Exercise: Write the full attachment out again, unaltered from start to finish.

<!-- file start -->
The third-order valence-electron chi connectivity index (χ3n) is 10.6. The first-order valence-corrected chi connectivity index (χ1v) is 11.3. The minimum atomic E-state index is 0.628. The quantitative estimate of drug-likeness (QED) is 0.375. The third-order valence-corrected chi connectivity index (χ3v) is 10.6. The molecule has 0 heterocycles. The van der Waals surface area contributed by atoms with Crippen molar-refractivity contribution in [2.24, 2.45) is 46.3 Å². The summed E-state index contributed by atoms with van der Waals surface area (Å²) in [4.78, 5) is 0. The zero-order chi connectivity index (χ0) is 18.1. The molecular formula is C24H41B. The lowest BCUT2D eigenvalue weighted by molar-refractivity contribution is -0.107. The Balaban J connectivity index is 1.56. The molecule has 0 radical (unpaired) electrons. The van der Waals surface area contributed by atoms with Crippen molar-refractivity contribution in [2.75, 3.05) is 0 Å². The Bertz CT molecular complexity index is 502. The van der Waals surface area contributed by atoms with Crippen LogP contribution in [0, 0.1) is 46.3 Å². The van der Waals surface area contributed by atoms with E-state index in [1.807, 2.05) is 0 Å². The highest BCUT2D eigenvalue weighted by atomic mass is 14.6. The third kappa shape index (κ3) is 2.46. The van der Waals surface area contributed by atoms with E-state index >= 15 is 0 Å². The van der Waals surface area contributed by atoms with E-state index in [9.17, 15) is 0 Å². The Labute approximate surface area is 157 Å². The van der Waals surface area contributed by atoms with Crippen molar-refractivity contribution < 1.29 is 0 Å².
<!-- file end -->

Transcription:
The third-order valence-electron chi connectivity index (χ3n) is 10.6. The first-order valence-corrected chi connectivity index (χ1v) is 11.3. The minimum atomic E-state index is 0.628. The quantitative estimate of drug-likeness (QED) is 0.375. The third-order valence-corrected chi connectivity index (χ3v) is 10.6. The molecule has 0 heterocycles. The van der Waals surface area contributed by atoms with Crippen molar-refractivity contribution in [2.24, 2.45) is 46.3 Å². The summed E-state index contributed by atoms with van der Waals surface area (Å²) in [4.78, 5) is 0. The zero-order chi connectivity index (χ0) is 18.1. The molecular formula is C24H41B. The lowest BCUT2D eigenvalue weighted by molar-refractivity contribution is -0.107. The Balaban J connectivity index is 1.56. The molecule has 0 radical (unpaired) electrons. The van der Waals surface area contributed by atoms with Crippen molar-refractivity contribution in [2.75, 3.05) is 0 Å². The Bertz CT molecular complexity index is 502. The van der Waals surface area contributed by atoms with Crippen LogP contribution in [0, 0.1) is 46.3 Å². The van der Waals surface area contributed by atoms with E-state index in [1.807, 2.05) is 0 Å². The highest BCUT2D eigenvalue weighted by atomic mass is 14.6. The third kappa shape index (κ3) is 2.46. The van der Waals surface area contributed by atoms with E-state index >= 15 is 0 Å². The van der Waals surface area contributed by atoms with E-state index in [9.17, 15) is 0 Å². The Labute approximate surface area is 157 Å². The van der Waals surface area contributed by atoms with Crippen molar-refractivity contribution < 1.29 is 0 Å².